“Poverty has increased sharply as a result, undermining efforts to achieve Sustainable Development Goal 1, on ending poverty in all its forms everywhere. With the coronavirus disease (COVID-19) adding to the problem, a survey by the Zimbabwe National Statistics Agency and the United Nations Children’s Fund showed that almost half of the population was in extreme poverty in 2020,” read the report.

The sanctions imposed on key farms and agricultural companies and the general decline of agricultural investments have resulted in poor production levels since the early 2000s, especially as regards cereals such as maize, sorghum, millet and others.

‘While droughts, cyclones and other environmental hazards influenced the decrease in food production, unilateral coercive measures also had a determining impact,”

Douhan also noted that the sanctions had negatively impacted access to health, as they have made it difficult for most municipal councils, which are generally delegated with provision of primary health care, to receive enough medicines and ambulances.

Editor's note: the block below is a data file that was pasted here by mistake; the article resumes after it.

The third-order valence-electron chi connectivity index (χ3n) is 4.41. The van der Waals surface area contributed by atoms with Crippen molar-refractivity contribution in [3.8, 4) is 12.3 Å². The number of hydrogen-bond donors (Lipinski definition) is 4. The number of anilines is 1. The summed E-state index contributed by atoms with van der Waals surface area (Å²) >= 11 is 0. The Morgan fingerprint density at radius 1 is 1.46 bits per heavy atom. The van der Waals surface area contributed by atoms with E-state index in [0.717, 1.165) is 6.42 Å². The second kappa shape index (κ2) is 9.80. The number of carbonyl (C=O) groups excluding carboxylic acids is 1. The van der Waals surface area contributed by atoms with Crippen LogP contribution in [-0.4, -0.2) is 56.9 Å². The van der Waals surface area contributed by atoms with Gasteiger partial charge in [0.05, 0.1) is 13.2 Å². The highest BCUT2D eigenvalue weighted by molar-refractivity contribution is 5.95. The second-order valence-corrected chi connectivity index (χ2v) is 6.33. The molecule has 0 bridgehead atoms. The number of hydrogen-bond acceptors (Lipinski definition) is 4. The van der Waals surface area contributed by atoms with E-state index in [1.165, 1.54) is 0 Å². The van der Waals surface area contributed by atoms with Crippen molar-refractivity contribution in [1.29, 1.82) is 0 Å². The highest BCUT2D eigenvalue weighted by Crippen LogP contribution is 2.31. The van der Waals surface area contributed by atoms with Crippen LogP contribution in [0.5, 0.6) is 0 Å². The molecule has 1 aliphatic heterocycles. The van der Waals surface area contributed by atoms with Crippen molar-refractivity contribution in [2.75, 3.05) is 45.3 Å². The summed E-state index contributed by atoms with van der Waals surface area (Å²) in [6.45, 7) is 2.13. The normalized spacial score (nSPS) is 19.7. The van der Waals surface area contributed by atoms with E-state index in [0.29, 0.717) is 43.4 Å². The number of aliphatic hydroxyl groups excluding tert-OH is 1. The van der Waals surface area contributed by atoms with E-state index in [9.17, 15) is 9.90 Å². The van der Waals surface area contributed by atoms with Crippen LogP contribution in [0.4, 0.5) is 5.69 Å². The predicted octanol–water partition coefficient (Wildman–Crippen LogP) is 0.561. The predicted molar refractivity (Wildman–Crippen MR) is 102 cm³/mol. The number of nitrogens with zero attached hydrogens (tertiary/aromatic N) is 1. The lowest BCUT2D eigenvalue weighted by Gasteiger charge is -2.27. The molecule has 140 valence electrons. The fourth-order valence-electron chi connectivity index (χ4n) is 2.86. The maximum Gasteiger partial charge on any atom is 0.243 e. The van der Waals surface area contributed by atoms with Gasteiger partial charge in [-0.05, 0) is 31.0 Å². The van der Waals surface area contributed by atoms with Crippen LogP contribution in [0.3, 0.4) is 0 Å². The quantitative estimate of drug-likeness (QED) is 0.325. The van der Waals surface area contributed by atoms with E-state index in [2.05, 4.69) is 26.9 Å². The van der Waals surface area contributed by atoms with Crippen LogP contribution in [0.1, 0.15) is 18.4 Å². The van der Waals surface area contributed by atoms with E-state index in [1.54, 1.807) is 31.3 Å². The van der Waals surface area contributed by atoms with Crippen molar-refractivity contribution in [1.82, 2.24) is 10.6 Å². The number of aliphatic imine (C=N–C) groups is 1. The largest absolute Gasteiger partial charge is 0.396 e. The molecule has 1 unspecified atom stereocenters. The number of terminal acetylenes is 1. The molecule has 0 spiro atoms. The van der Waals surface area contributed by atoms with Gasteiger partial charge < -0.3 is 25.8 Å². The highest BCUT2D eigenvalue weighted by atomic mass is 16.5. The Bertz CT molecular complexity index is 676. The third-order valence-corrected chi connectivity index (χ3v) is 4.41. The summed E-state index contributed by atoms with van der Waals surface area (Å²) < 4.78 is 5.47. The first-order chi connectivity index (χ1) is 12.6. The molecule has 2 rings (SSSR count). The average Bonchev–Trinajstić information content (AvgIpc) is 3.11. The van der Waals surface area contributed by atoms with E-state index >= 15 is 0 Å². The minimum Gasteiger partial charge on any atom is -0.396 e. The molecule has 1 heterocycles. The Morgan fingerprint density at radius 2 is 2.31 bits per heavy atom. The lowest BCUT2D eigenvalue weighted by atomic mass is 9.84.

“The structural economic and social challenges inherited from the late 1990s were aggravated by unilateral sanctions and the isolation of the country, especially during the first decade under sanctions, exacerbated by the consequences of over-compliance. As a result, the public health system collapsed,” it said.

Also affected was access to education, which suffered from loss of State revenue and the cumulative impact of over-compliance measures.

‘Numerous testimonies explained the challenges faced by teachers and school staff related to reporting to work, due to transportation and accommodation costs, which contribute to the high vacancy rates in the sector,” noted the report

It also pointed out that lack of funding and various impediments to buying school material, uniforms, computers and other technology due to zero-risk policies by companies had also impeded the achievement of Sustainable Development Goal 4, on quality education.

South Africa’s EFF leader Julius Malema said Zimbabwe was not struggling because they did anything except the takeover of the land.

“As a result, Zimbabwe is under sanctions and is unable to supply the most basic needs of our people.”